PROVIDENCE, R.I. — Brown University economist Justine Hastings uses gasoline purchasing data to show how consumers make buying decisions when prices jump at the pump.
A dollar is a dollar is a dollar, so goes the economic theory of fungibility. But do people really act that way?
In a new working paper, Brown University economist Justine Hastings and Jesse Shapiro of Chicago Booth School of Business find striking evidence that basic consumer choice behavior violates this bedrock theory.
“Fungibility is an important assumption in many economic models, but we have a lot of laboratory evidence suggesting that people don’t, in fact, treat a dollar as a dollar,” said Hastings, associate professor of economics. “People instead try to manage their budgets based on rules of thumb, which is a divide-and-conquer strategy.”
Otherwise known as “mental accounting,” that strategy means households often budget things like rent money, gas money and grocery money separately. While a significant body of laboratory and experimental evidence shows that households maintain mental budgets, Hastings says that until now, it’s been tough for economists to demonstrate this model of consumer behavior in the real world.
In their paper, Mental Accounting and Consumer Choice: Evidence from Commodity Price Shocks, Hastings and Shapiro analyzed individual-level data on purchases of gasoline from a large grocery chain from January 2006 through March 2009.
A clear pattern emerged: People behaved as if they were much poorer, buying cheaper gasoline as if a $2 increase in gasoline prices had decreased their annual income by tens of thousands of dollars. Does this behavior go beyond the pump?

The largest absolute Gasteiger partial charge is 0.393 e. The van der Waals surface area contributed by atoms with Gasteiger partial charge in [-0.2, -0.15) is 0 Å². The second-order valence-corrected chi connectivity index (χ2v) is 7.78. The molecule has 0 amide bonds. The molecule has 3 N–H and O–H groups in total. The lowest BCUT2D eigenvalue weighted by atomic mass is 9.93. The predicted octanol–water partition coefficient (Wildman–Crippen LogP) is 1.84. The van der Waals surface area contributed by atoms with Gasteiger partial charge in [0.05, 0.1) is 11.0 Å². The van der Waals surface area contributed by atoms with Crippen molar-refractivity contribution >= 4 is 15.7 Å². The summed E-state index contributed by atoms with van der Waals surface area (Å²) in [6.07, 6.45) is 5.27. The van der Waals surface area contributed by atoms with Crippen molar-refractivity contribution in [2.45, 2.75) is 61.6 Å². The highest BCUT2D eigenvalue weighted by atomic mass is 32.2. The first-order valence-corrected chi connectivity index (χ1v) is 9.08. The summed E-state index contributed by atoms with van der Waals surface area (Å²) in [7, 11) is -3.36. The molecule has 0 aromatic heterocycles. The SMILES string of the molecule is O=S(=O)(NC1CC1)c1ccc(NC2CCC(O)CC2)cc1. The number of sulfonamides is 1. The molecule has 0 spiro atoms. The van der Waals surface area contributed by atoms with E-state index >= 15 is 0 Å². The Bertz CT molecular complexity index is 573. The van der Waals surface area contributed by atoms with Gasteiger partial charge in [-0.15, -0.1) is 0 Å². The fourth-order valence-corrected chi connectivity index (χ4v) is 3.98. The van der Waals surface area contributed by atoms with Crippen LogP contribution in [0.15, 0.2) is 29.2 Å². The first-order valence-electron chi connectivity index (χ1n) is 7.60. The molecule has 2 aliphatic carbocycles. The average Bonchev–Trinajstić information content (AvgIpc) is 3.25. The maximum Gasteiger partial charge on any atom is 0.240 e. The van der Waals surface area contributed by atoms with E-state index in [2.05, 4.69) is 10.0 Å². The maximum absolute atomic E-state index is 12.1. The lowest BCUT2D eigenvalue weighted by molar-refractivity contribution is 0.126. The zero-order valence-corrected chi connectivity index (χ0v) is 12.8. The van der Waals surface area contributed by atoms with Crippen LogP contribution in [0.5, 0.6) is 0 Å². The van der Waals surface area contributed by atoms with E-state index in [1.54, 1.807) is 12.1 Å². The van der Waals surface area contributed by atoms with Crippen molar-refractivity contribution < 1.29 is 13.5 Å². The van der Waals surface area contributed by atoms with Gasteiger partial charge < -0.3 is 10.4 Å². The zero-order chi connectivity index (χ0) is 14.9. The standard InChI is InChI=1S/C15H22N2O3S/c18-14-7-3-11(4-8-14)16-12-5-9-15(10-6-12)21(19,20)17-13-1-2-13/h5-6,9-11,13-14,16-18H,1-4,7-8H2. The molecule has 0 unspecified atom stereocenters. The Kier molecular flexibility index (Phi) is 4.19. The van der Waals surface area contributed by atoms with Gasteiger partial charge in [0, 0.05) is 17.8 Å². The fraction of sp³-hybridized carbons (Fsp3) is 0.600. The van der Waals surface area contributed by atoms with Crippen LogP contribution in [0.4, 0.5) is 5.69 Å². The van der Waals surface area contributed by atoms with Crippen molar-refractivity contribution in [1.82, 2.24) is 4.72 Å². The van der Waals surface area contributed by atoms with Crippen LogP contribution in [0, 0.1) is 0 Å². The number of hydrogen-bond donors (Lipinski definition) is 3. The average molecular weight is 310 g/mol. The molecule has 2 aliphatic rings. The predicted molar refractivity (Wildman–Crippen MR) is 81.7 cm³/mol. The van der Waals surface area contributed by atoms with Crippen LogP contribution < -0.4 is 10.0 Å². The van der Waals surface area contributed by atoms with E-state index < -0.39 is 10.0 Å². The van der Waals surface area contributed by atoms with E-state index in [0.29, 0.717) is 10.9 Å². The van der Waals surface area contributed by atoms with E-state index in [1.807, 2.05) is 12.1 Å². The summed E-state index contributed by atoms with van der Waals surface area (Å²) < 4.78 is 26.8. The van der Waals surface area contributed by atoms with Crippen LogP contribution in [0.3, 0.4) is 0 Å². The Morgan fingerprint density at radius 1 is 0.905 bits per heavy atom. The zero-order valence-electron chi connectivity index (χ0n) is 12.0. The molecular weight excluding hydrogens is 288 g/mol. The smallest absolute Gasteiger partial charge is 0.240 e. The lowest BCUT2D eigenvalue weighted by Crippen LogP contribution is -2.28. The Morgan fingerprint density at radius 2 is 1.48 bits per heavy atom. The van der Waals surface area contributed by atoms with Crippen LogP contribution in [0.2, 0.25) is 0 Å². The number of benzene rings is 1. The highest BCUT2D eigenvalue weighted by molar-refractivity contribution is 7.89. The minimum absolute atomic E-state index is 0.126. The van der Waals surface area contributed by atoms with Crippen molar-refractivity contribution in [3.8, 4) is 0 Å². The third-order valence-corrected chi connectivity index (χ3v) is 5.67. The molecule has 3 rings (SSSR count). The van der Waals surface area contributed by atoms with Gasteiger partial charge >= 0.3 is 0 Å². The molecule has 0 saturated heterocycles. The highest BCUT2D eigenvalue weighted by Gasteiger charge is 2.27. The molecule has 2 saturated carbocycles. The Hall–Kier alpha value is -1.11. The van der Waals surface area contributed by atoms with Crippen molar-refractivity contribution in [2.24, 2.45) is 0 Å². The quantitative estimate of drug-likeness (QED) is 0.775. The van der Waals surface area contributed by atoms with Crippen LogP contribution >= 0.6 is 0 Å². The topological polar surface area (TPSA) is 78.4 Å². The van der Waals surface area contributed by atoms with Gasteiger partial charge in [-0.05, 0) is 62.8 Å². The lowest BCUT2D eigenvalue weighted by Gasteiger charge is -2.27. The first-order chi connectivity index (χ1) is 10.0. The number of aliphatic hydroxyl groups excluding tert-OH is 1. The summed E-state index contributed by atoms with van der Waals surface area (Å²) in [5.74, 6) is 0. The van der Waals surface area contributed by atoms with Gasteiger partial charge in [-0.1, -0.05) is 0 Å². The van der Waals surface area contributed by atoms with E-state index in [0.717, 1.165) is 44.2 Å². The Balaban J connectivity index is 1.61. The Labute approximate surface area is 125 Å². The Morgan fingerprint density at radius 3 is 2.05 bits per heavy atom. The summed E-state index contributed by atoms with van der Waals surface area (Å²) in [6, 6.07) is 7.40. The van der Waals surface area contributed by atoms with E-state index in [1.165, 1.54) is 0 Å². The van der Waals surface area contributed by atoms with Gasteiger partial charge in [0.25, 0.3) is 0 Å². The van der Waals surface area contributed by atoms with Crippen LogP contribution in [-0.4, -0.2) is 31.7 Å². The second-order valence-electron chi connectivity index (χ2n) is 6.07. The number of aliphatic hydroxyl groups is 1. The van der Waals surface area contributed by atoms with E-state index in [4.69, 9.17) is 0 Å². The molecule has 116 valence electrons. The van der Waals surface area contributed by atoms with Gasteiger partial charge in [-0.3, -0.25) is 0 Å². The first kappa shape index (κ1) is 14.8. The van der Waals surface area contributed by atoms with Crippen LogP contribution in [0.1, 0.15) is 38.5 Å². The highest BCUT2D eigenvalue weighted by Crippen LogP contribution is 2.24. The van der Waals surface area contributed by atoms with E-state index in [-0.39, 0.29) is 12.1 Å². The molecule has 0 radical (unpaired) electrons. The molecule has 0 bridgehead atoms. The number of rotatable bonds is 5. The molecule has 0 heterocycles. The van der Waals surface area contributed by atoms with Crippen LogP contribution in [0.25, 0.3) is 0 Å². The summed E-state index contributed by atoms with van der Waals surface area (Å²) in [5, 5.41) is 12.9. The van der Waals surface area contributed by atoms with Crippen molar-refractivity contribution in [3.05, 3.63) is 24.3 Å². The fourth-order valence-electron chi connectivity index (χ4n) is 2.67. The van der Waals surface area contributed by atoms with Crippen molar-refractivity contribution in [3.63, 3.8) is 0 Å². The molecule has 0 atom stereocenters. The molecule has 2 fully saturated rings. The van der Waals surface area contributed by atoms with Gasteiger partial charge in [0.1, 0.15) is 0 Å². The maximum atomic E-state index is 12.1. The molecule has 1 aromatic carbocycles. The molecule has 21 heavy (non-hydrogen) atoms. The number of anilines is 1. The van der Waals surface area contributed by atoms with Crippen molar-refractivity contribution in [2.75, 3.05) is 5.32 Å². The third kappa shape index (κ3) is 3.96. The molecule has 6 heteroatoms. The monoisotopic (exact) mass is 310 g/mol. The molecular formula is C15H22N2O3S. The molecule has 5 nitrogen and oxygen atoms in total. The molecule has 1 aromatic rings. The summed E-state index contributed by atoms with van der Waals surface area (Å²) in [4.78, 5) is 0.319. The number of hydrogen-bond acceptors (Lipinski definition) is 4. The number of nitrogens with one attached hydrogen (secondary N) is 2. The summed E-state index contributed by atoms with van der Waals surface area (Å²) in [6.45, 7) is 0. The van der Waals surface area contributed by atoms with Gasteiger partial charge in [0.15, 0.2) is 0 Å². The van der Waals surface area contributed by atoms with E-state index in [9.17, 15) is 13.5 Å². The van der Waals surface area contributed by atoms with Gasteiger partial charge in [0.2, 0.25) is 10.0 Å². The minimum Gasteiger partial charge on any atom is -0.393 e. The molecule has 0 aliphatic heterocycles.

Because some customers held retailer loyalty cards with the grocery store, Hastings and Shapiro were able to track other purchases. They looked at sales of half-gallon cartons of orange juice. They found that while customers were drastically scaling back from premium to regular gasoline, this behavior did not spill over into drastically different orange juice purchases.
Gasoline prices affect orange juice purchases in the same way that changes in income do.
Hastings says this real-life demonstration of mental accounting isn’t just about gasoline. “It uses gasoline to make a more technical, deeper point about economic behavior and modeling, and I think that’s important for everything from macro- to micro-economic models.”
As for what to expect this summer, a season when gasoline prices typically jump, Hastings says gas prices could eat into the nation’s economic recovery. “There is actually an overall income effect for nongas purchases. While people may overreact with mental accounting and what types of grade gasoline they will purchase, there’s not much they can do to save money on the gasoline purchasing margin,” she said.
In prior work using similar data, Hastings (and co-authors D. Gicheva and S. Villas Boas) examined the regular income effect of gasoline prices on nongasoline purchases and showed that households move expenditures in categories from restaurants to grocery purchases to make up for decreased income. The higher gas prices get, the less disposable income there is for other goods and services, and “that could really eat into an already strained economy.”
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